Jo Shishido’s Mizuno is a fairly typical ‘40s conflicted investigator, well aware of his own flaws and those of the world he lives in but determined to find the truth and set things right. The bad guys are a collection of eccentrics who have more in common with tommy gun toting prohibition defiers than real life yakuza and behave like cartoon villains, throwing sticks of dynamite into moving cars and driving off in hilarious laughter. Top guy Nomoto (Akiji Kobayashi) wears nerdy horn-rimmed glasses that make him look like an irritated accountant and carries round a fluffy cat he likes to wipe his knives on while his brother Hideo (Tamio Kawaji), the fixer, is a gay guy with a razor fetish who likes to carve up anyone who says mean stuff about his mum. The Sanko gang, by contrast, operate out of a Nikkatsu cinema with a series of Japanese and American films playing on the large screen behind their office.

The narrative in play may be generic (at least in retrospect) but Suzuki does his best to disrupt it as Mizuno plays the two sides against each other and is often left hiding in corners to see which side he’s going to have to pretend to be on get out of this one alive. Experimenting with colour as well as with form, Suzuki progresses from the madcap world of Detective Bureau 2-3: Go to Hell Bastards! to something weightier but maintains his essentially ironic world view for an absurd journey into the mild gloom of the nicer end of the Tokyo gangland scene.


Original trailer (no subtitles)

Detective Bureau 2-3: Go to Hell Bastards! (探偵事務所23 くたばれ悪党ども, Seijun Suzuki, 1963)

detective-bureau-2-3Before Seijun Suzuki pushed his luck too far with the genre classic Branded to Kill, he bided his time adding his own particular brand of zany absurdism to Nikkatsu’s standard cool guy fights crooks and gets girl formula. Detective Bureau 2-3: Go to Hell Bastards! (探偵事務所23 くたばれ悪党ども, Tantei Jimusho 23: Kutabare Akutodomo) is just one of these efforts. Made around the time of Suzuki’s major turning points such as the similarly named The Bastard, and relatively better known Youth of the Beast, the film follows Nikkatsu’s standard pattern but allows frequent Suzuki leading man and Nikkatsu A-lister Joe Shishido to swan about the place in grand style, effortlessly manipulating everything and everyone to come out on top once again. Filled with snappy dialogue and painted with an irony filled noirish aesthetic, Detective Bureau 2-3 does not care about its plot, and wants you to know you shouldn’t either.

The action kicks off when a low level yakuza, Manabe (Tamio Kawachi), is captured by the police following a bloody turf battle. Manabe isn’t talking, the police can’t hold him much longer, and a bunch of gangsters from all factions are already waiting outside to eliminate him as soon as he’s released. Enter Tajima (Jo Shishido) – private detective and head of Detective Bureau 2-3. Managing to convince his “buddies” in the regular police that he’s exactly the right guy to sort all of this out, Tajima constructs an undercover ID, stages a daring rescue of Manabe, and worms his way into his gang to find out what’s going down in yakuza land. Whilst there he begins romancing the boss’ cold hearted girl and attempting to find out the whereabouts of a cache of stolen weaponry before getting all of the bad guys together in one place so the police can arrest them with maximum efficiency.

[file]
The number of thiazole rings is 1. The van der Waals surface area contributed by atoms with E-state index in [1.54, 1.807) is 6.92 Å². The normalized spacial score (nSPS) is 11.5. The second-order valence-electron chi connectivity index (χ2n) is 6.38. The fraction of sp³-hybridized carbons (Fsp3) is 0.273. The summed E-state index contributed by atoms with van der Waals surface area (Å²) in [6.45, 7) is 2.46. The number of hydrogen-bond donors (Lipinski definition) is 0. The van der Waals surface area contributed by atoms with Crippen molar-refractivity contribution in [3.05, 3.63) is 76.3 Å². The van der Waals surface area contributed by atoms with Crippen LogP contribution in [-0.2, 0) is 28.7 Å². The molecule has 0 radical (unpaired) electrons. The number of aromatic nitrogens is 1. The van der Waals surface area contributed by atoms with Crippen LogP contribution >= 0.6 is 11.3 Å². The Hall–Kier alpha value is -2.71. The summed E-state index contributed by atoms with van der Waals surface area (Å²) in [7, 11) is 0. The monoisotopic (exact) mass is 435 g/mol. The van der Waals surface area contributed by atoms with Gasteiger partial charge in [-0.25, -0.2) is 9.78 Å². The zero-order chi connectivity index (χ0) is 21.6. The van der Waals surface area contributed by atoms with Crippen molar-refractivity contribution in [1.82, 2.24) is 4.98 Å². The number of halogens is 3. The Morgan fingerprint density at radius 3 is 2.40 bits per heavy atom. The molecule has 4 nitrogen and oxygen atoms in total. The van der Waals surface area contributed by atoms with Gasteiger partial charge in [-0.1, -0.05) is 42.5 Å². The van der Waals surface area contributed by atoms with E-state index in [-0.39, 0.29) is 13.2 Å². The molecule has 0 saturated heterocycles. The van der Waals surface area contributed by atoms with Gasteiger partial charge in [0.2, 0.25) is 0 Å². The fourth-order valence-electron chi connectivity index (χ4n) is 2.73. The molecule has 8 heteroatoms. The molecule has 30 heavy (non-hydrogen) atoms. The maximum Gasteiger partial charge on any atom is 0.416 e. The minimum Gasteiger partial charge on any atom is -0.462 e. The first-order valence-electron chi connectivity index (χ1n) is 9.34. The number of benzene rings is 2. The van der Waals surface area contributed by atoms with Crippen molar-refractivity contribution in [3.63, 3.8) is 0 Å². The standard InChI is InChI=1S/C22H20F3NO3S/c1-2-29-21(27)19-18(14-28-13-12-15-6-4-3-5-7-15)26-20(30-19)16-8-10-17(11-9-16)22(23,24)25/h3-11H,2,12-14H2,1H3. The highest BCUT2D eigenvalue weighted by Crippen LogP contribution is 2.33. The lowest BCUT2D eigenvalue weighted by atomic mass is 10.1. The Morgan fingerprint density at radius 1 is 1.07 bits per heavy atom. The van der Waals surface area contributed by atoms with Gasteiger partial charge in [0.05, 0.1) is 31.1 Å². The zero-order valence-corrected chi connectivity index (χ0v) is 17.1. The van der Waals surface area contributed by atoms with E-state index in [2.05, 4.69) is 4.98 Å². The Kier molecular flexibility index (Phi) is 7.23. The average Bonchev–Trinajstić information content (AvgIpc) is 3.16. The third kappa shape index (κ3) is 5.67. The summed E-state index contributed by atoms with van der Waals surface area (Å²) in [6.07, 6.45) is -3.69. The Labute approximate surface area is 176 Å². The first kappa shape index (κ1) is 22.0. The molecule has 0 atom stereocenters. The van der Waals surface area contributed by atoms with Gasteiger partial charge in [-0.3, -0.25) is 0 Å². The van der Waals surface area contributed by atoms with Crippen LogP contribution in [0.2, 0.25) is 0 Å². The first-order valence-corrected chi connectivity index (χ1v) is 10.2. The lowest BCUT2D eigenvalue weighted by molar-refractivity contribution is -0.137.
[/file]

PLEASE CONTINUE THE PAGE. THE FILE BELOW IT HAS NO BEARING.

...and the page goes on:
Even more so than Suzuki’s other films from the period, Detective Bureau 2-3 moves like a rocket with barely anytime to follow the plot even if there was one. Tajima is like some cartoon hero, half Lupin III and half Top Cat, always landing on his feet or speeding away from danger in a swanky sports car. Even when trapped (along with his love interest) inside a burning basement with no means of escape, he comes up with an ingenious solution to get the all important evidence out there in the hope that his police buddies will come and rescue him. Tajima is the guy you can always rely on to get you out of a fix, even if it gets you into an even bigger fix.

Unexpectedly, Detective Bureau 2-3 also has a mild Christmas theme as the seedy dive bar Tajima and the crooks hang out in attempts to get into the festive spirit. This is a world of gamblers and showgirls where the glamour of the smokescreen underworld undercuts the less savoury aspects the men who people it. Suzuki gives us a fair number of cabaret numbers set against the Christmassy decorations and creates an awkward situation for Tajima as his on and off cabaret star girlfriend threatens to blow his cover, even dragging him up on stage for a pointed duet about useless boyfriends who never keep their promises. Actually that all kind of works for him too because it annoys the boss’ girl, who is definitely starting to at least develop complicated feelings towards him. Trapped with her cruel yet supposedly impotent gang boss boyfriend-cum-jailer, she’s about eight different kinds of frustrated and has been waiting for someone like Tajima to come and set her free (in about eight different ways), so all of this is really going very well for him.

Detective Bureau 2-3: Go to Hell Bastards! is just as zany and frenetic as the title suggests, moving from one bizarre action set piece to another filled with exploding coke bottles and weaponised cement trucks all while Shishido grins wildly and poses in his sharp suit and trench coat. Inconsequential, yes, but Detective Bureau 2-3 never claims to be anything other than cartoonish fun as Shishido and co offer up a series of wacky one liners and breeze through the action with an effortless kind of glee. Filled with Suzuki’s visual flair, Detective Bureau 2-3 is among his lesser efforts but is undeniably good fun and another colourful outing for the increasingly cool Shishido.


Original trailer (no subtitles)